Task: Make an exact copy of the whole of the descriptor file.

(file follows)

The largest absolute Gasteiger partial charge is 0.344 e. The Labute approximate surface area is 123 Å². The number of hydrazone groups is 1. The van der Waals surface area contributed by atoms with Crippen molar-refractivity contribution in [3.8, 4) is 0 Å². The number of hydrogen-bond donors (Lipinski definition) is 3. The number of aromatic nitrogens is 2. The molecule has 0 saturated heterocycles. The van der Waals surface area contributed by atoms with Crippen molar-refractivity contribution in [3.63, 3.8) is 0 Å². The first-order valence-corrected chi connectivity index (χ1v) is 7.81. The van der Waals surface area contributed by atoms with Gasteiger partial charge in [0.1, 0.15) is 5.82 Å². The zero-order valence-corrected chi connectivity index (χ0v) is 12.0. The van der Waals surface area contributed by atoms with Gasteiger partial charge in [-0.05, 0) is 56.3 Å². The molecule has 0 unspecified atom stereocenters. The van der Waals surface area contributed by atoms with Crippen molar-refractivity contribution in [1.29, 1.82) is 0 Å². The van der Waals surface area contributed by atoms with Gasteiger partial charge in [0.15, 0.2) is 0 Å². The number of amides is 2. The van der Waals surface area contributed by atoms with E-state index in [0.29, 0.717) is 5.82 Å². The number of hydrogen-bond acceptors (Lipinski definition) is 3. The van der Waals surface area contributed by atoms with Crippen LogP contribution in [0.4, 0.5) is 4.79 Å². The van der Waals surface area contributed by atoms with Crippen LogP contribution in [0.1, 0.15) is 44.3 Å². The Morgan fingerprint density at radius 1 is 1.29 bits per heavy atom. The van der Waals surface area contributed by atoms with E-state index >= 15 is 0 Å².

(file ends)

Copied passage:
The largest absolute Gasteiger partial charge is 0.344 e. The Labute approximate surface area is 123 Å². The number of hydrazone groups is 1. The van der Waals surface area contributed by atoms with Crippen molar-refractivity contribution in [3.8, 4) is 0 Å². The number of hydrogen-bond donors (Lipinski definition) is 3. The number of aromatic nitrogens is 2. The molecule has 0 saturated heterocycles. The van der Waals surface area contributed by atoms with Crippen molar-refractivity contribution in [3.63, 3.8) is 0 Å². The first-order valence-corrected chi connectivity index (χ1v) is 7.81. The van der Waals surface area contributed by atoms with Gasteiger partial charge in [0.1, 0.15) is 5.82 Å². The zero-order valence-corrected chi connectivity index (χ0v) is 12.0. The van der Waals surface area contributed by atoms with Gasteiger partial charge in [-0.05, 0) is 56.3 Å². The molecule has 0 unspecified atom stereocenters. The van der Waals surface area contributed by atoms with Crippen molar-refractivity contribution in [1.29, 1.82) is 0 Å². The van der Waals surface area contributed by atoms with Gasteiger partial charge in [0.15, 0.2) is 0 Å². The number of amides is 2. The van der Waals surface area contributed by atoms with E-state index in [0.29, 0.717) is 5.82 Å². The number of hydrogen-bond acceptors (Lipinski definition) is 3. The van der Waals surface area contributed by atoms with Crippen LogP contribution in [0.4, 0.5) is 4.79 Å². The van der Waals surface area contributed by atoms with Crippen LogP contribution in [0.1, 0.15) is 44.3 Å². The Morgan fingerprint density at radius 1 is 1.29 bits per heavy atom. The van der Waals surface area contributed by atoms with E-state index >= 15 is 0 Å².